Historical Pines tour offers fun, surprising stories

About half an hour of 20 stops


You can kick back with a beer or margarita on Memorial Day weekend. (Quell boring!)

Or, you can ride the ferry to the Fire Island Pines and join a guided walking tour that highlights architecture, stories of celebrities, parties, and gossip via “A Walk-Through History: The Shaw/Shore Walk,” and its accompanying guide.

Bellport resident Bobby Bonanno is president of the nonprofit Fire Island Pines Historical Preservation Society. He’ll be leading the tour, along with Pines homeowner and FIPHPS board member Jack Dempsey. They’ll regale you with the glamour, allure, and fascinating times that took place here.

This is Bonanno’s second Pines walk; he conducted a highly successful one last year.

Hint: This year, you’ll find out where Madonna stayed. And also, stories about a famous disco club as well as Robert Moses. “The daughter of one of the women who led the fight against him, lives in one of the homes,” Bonanno explained.

The tour has 20 stops, all in front of homes (no tours inside) where a talk will take place. The boardwalk stroll lasts from 30 to 45 minutes. There are two tours: 11 a.m. and 1:30 p.m. More will be added as the tours sell out. Tickets are $35 and can be purchased through their website, pineshistory.org. (P.S.: They are selling out fast, so get your reservation in.)

“The area was called Shaw in historical documents,” he said of the off-the-beaten-track locale. “It was a family that owned a lot of property. You can see it was crossed out on early maps and became Shore. The guide gives you a hint of what you’re seeing. In my tour, I give you the rest.”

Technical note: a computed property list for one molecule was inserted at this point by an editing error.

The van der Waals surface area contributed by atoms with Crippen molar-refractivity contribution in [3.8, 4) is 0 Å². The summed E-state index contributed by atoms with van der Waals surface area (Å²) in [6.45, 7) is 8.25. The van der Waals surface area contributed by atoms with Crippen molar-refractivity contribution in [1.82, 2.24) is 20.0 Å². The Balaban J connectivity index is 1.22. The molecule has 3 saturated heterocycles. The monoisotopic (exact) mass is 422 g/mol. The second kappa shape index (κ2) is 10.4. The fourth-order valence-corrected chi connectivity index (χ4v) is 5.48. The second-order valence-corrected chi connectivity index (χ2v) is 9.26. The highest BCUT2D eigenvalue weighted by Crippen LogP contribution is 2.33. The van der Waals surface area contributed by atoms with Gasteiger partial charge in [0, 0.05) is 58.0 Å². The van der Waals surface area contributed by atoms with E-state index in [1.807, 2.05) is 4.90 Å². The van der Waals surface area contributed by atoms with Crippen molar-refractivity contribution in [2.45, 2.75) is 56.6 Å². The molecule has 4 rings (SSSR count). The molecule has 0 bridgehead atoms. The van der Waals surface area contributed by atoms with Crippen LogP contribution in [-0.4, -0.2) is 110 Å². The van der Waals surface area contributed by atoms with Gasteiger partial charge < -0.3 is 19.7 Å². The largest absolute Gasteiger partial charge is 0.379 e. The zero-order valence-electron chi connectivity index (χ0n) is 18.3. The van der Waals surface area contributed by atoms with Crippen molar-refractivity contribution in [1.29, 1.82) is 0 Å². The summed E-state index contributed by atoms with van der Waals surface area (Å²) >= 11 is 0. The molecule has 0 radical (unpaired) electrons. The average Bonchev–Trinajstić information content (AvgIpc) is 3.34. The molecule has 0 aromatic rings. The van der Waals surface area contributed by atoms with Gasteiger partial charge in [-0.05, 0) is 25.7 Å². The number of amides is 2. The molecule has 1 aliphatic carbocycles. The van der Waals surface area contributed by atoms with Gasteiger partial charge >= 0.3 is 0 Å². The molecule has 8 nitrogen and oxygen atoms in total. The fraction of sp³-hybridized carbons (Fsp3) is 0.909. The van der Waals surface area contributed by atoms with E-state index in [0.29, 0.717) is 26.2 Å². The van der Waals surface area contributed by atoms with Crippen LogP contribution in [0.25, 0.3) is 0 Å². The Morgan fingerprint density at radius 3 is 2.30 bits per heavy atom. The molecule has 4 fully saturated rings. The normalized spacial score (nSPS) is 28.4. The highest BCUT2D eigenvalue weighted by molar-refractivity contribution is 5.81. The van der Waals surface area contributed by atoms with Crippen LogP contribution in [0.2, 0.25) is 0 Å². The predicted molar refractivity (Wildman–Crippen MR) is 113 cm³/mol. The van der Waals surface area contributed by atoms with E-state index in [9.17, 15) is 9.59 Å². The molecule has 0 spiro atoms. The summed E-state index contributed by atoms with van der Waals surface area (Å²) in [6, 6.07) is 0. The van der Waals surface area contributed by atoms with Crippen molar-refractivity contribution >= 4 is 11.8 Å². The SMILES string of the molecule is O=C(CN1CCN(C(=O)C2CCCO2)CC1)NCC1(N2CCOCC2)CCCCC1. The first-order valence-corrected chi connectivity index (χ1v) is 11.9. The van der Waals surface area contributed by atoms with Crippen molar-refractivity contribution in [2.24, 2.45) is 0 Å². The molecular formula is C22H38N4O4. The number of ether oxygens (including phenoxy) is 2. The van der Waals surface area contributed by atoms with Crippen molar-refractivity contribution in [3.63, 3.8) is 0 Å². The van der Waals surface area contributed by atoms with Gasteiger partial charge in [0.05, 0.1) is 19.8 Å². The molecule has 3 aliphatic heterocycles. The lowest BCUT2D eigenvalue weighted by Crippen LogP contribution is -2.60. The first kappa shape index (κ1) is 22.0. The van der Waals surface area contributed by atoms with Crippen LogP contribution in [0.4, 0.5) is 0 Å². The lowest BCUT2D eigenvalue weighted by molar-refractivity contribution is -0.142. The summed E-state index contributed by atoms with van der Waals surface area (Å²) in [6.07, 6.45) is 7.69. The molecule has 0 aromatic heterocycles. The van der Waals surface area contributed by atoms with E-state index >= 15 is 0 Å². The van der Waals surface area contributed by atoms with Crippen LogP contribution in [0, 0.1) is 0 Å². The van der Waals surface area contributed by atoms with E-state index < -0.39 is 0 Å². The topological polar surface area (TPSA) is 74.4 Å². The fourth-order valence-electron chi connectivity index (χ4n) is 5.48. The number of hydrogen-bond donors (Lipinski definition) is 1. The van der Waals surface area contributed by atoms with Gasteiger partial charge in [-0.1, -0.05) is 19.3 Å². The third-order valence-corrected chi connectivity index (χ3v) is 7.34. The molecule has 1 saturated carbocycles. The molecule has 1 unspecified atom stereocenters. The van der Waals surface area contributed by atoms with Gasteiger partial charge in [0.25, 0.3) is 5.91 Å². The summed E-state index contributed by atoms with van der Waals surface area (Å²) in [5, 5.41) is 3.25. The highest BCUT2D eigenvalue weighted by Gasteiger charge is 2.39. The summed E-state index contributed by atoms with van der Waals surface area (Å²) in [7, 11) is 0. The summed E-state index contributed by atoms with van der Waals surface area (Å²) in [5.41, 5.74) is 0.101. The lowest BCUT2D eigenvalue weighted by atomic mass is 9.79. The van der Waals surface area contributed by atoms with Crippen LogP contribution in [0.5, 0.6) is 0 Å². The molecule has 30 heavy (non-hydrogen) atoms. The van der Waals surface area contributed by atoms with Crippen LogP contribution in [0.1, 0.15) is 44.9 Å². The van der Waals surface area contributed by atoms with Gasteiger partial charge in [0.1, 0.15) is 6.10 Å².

Bonanno literally carries a blazing historical torch for the Pines. He’s worked on the guide all winter, researching stories, amassing photos, talking to the homeowners. “Last weekend was my first rehearsal,” he said. “I’ve met with the people on that walk, and there’s been a real owner turnover.”

You’re in for a treat, especially with Bonanno’s background. He wrote “Beach ’79 Fire Island” (available on Amazon), about the Pines all-night party in 1979 that brought together the straight and gay communities. The call went out to help, and gays and straights collaborated in offering to help the Pines Fire Department raise funds for a new truck. The glamorous, all-night affair of the decade took 10 months of preparation with both groups, was host to about 4,000 people, drew international stars and celebrities, and ultimately raised around $40,000 for the new truck.

He’s written two photographic books as well. But his passion for preserving Pines history has become a true mission.

Bonanno, a hair stylist, doesn’t own a house there and never did. He was drawn first to Cherry Grove by the music. He shared a house at the Pines in 2006, and in 2010 an epiphany occurred. “There were new owners of a commercial property, The Blue Whale, and they were going to change the name,” he recalled. (The famous Tea Dance was created in 1966 by Blue Whale owner John Whyte at the time.) “And I thought, How can they take away that history? I went on social media to inform the owners of its iconic reputation.” P.S.: The name wasn’t changed.

The FIPHPS website is a fun, interesting historical vehicle with snappy descriptions and great photos. “We post mostly every day. Today, May 4, is Star Wars Day,” he said during the interview. “I worked with photographer Meryl Meisler. She was at the Star Wars Party in the Pines.” He showed the post on his phone. It was a wowser.

“Sometimes, the post is relevant to the day.”

He has already authored two photographic books, “Lessons from the Beach” and “Reflections of Love from Fire Island.” He began taking the Sayville Ferry to Fire Island over 35 years, first to Cherry Grove, then to the Pines.


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